It was definitely established by the following day, that the body was that of Charles Cardiff. Death was caused by stabbing and had occurred within two weeks of the South American flight.
Mrs. Cardiff has not been located yet," the sheriff told Paul. "The airline records show that Cardiff boarded a plane for South America and there is no record of his return."
"Could he have come back under an assumed name?"
"It's possible. There was one passenger on a return flight who has not been identified."
"Just the same, Carl, "Paul said, as if he were not following the train of the discussion. "It doesn't make sense. why would he go to another country and then return? To get his wife? Why didn't he take her to begin with? Or send for her?"
"He could have done it to throw us off the track. Make us think that he was in South America while he was here all the time."
"There seem to be some things he didn't plan on though," Paul replied.
"What do you mean?"
"Well, if he planned on staying here, he must have planned on being alive. At the same time, he couldn't have really expected to live in this community. It's too small. And he was well enough known that he was sure to be recognized."
"Anyhow," the sheriff continued, "it doesn't really make much difference why he came back does it? Thanks to you, we know that he is here. Just as soon as we locate Mrs. Cardiff we should have the whole thing wrapped up."
"That is, "said Paul, "if Mrs. Cardiff killed her husband."
The next morning Paul received a phone call from Carl Webster. Mrs. Cardiff had been located, along with a sum of money that she admitted had come from her husband. It had been mailed, according to her story from South America. She claimed that she had been expecting to meet her husband in New York and she appeared to be completely unaware of her husband's death.
When Paul arrived at the sheriff's office, Webster told him that it seemed pretty certain that Cardiff made off with the money, left the country, sent the money to his wife and then decided to come back under a different name. Then she must have killed him and left with the money.
"If that's what happened," Paul replied, "why did he send the money to begin with? And why didn't he meet her in New York as he'd planned in the note?"
"He probably had a change of plans after sending the money. As for the note, she may have written it herself."
" There was a foreign postmark on it, Wasn't there?"
"Yeah, I guess there was. "
Paul held a match to his pipe and took several seconds to get it lit. Finally he took the pipe from his mouth and said, "You're right about one thing though."
"What's that? If I'm not asking too much."
Paul drew a few thoughtful puffs on his pipe and then said, more slowly than usual, "That part about Cardiff not writing that note. He didn't you know.."
"No, I don't know. What the hell-- say what you mean Jennings?"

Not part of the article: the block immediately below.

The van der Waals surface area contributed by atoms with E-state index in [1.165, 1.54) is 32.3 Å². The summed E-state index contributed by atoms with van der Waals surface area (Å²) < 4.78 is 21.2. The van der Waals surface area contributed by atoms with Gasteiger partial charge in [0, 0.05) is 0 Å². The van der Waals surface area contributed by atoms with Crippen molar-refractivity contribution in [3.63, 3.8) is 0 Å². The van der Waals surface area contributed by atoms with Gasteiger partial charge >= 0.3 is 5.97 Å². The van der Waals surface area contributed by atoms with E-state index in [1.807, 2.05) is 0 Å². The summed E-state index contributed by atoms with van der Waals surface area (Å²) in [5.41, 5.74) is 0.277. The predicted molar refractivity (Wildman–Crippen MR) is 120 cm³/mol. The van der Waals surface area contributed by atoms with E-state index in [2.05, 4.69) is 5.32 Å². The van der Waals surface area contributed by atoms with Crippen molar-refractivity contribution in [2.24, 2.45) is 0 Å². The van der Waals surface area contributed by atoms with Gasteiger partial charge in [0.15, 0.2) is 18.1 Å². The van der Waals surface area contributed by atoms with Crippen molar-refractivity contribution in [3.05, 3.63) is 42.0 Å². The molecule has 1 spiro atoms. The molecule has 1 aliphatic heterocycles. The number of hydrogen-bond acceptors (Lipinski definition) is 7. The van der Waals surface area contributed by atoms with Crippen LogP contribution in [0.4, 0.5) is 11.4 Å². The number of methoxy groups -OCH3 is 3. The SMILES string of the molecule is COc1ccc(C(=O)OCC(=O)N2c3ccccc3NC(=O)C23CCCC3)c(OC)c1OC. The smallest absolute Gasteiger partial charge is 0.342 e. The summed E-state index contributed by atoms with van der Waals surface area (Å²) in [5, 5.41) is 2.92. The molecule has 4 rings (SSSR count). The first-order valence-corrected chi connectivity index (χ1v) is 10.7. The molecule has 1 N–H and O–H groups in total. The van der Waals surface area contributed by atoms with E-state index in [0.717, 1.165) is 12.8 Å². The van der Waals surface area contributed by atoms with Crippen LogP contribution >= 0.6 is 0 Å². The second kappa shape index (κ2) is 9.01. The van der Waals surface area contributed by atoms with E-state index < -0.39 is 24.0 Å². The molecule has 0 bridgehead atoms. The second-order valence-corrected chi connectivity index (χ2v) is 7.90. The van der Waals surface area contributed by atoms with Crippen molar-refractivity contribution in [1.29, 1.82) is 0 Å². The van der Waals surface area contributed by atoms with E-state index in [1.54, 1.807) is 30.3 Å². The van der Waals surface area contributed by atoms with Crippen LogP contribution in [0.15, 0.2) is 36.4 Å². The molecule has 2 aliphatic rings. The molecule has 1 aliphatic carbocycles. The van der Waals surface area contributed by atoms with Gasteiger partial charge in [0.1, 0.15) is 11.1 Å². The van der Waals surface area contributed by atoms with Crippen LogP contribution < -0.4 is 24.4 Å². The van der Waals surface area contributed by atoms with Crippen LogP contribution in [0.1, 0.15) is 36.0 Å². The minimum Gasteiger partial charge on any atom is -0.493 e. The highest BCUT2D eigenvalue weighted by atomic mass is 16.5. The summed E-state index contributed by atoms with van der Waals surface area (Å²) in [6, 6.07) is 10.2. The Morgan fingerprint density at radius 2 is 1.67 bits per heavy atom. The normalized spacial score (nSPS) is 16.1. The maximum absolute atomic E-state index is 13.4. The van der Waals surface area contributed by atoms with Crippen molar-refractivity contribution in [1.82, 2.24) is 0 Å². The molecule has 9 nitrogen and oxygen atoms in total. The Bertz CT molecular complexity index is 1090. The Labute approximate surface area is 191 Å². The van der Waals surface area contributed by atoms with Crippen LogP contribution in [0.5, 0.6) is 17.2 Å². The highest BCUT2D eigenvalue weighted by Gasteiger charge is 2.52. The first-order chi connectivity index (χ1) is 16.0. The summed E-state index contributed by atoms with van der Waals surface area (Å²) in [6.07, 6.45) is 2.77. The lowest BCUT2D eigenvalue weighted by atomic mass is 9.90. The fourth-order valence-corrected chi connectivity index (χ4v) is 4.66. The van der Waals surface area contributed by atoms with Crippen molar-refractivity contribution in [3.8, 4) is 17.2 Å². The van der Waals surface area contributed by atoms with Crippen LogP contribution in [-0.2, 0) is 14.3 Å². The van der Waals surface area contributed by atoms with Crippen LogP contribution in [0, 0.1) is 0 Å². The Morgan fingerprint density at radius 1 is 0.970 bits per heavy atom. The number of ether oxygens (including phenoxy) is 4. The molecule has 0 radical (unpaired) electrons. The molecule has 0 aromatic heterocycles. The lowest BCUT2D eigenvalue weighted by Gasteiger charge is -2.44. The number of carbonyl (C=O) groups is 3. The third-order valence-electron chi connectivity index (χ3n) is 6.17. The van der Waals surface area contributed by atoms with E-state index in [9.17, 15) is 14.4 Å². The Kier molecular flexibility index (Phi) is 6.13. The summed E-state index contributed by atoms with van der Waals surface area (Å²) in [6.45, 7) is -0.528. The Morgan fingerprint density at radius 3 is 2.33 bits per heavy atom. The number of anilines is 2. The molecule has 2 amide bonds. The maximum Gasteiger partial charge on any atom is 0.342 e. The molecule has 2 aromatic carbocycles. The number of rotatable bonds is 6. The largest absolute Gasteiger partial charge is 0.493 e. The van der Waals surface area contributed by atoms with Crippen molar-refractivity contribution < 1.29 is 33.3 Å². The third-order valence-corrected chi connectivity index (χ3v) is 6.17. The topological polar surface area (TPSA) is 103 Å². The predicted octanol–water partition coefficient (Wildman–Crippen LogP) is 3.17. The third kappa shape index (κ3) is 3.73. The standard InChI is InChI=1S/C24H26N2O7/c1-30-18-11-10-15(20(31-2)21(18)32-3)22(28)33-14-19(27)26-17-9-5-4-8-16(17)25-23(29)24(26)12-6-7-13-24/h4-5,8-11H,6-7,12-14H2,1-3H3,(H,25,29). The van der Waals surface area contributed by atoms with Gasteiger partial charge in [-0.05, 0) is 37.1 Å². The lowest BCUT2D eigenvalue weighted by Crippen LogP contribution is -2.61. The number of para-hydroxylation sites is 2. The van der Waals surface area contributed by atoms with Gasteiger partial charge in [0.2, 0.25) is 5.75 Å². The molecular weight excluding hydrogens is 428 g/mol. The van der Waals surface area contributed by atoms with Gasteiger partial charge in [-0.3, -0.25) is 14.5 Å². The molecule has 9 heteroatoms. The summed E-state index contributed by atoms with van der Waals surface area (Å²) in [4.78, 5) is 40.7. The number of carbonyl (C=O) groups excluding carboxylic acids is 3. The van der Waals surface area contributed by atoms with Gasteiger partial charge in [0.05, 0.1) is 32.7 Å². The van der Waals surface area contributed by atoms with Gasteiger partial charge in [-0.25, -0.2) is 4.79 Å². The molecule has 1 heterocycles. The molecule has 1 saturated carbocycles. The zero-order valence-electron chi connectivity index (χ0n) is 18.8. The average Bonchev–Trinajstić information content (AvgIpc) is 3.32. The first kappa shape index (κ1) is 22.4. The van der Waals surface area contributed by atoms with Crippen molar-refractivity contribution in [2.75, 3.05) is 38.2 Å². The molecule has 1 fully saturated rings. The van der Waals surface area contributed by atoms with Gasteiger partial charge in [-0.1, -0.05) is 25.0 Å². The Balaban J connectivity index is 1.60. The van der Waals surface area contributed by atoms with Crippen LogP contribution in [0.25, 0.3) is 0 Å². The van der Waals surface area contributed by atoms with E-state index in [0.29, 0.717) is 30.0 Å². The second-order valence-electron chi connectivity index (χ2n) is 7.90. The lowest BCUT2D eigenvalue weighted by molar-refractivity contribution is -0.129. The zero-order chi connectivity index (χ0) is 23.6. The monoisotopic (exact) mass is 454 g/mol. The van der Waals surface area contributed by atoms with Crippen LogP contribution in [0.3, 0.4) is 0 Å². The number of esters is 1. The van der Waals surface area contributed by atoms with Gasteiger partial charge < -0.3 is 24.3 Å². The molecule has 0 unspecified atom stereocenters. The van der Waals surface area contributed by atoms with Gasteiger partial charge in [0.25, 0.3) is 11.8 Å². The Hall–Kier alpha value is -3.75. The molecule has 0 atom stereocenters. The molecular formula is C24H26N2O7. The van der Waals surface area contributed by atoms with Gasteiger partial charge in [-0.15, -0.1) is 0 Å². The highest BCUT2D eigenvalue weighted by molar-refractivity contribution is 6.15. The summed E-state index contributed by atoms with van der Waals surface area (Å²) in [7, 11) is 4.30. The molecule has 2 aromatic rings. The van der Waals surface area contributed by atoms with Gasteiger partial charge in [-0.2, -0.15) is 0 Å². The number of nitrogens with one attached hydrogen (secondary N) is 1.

"Well, that note coming from Cardiff is just unreasonable. There are too many things wrong. First of all, he is supposed to have written the note to his wife because he is in South America and wants her to meet him in New York. But he is neither in South America nor in New York. He is right here and he's dead."
"I know that. That's why Mrs. Cardiff must have written the note to herself."
"Fine, Carl, " Paul said. "And then she mailed it from South America?"
"Well, I admit it seems improbable. But it must have been either her or Cardiff himself. One way or the other."
"You're wrong. "
1950's Pop Music
"I mean that someone else could and did write that note."
"Do you know something about this case that I don't, Jennings? Speak up. This is my job, you know."
"In that case, Carl Just one thing. Actually I just discovered the fact this morning. Things didn't make sense. I got muddled down, just like we are now you see, we just need one more fact. I found the other fact by double checking with the airline. Just got back, by the way." He stopped talking to relight his pipe.
"O.K. So get on with it, Jennings. And will you put that damn pipe away?"
Paul went outside and emptied his pipe. "I talked with some of the people there,” he continued when he came back. "Not one of them described the mysterious passenger as looking anything like Cardiff. "
"That's absurd," the sheriff interrupted. "We tracked him to South America and we know that he is back here now. If it wasn't him that came back on the plane, then he must have come back by some other means. What difference does it make?"
"You're wrong again, Carl. We don't know that he left. What we do know is that someone left who used the name of Cardiff."
Carl Webster said nothing.
"Don't you see, Carl?" Jennings continued. "Cardiff did not go to South America, at all. He was killed, put into that tomb and has been there all along. If you check with that boy out there, I'll bet you'll find he saw those lights out there before Cardiff's disappearance, not after."
"All right. I'll send a deputy out there. But Mrs. Cardiff would still be the likely suspect."
"Not so fast, Carl. It couldn't be her. The descriptions were definitely of a man. Someone definitely took Cardiff's place on the plane, left the country, mailed the note to Cardiff's wife and then returned under a different name. "
"Burnett, Cardiff's partner. Who else? He must make frequent trips to South America. I know that he must speak Spanish because he has Spanish magazines in his house. Besides Burnett fits the facts."
"Well, Professor. Just how does he fit the facts?"
"Suppose that instead of Cardiff robbing the firm it was Burnett. And then suppose that Cardiff found funds were missing and decided to have an audit of the books. Now if Burnett was ambitious and wanted control of the company, what would be better than to kill Cardiff'? He would not only have Cardiff out of the way but he could cover up his crime of theft in the process. It would have been simple. He could have had Cardiff make plane reservations on some pretext and then killed him. Of course, he wouldn't have expected the body to be found, especially as no one knew that there was a body. Just to make sure, he went to South America and mailed that note and the money to Mrs. Cardiff which not only built up the case against Cardiff but got Mrs. Cardiff out of the way as well. After all, what could she do when her husband failed to show up?"
"It makes sense, Jennings. Just one thing."
"What's that, Carl?"
"How do we prove all this?"
"Just like you say, Carl." Paul got up to go.
"What do you mean by that?"
"Like you say, that’s your job, Sheriff."
© 2014 Don A. Hoglund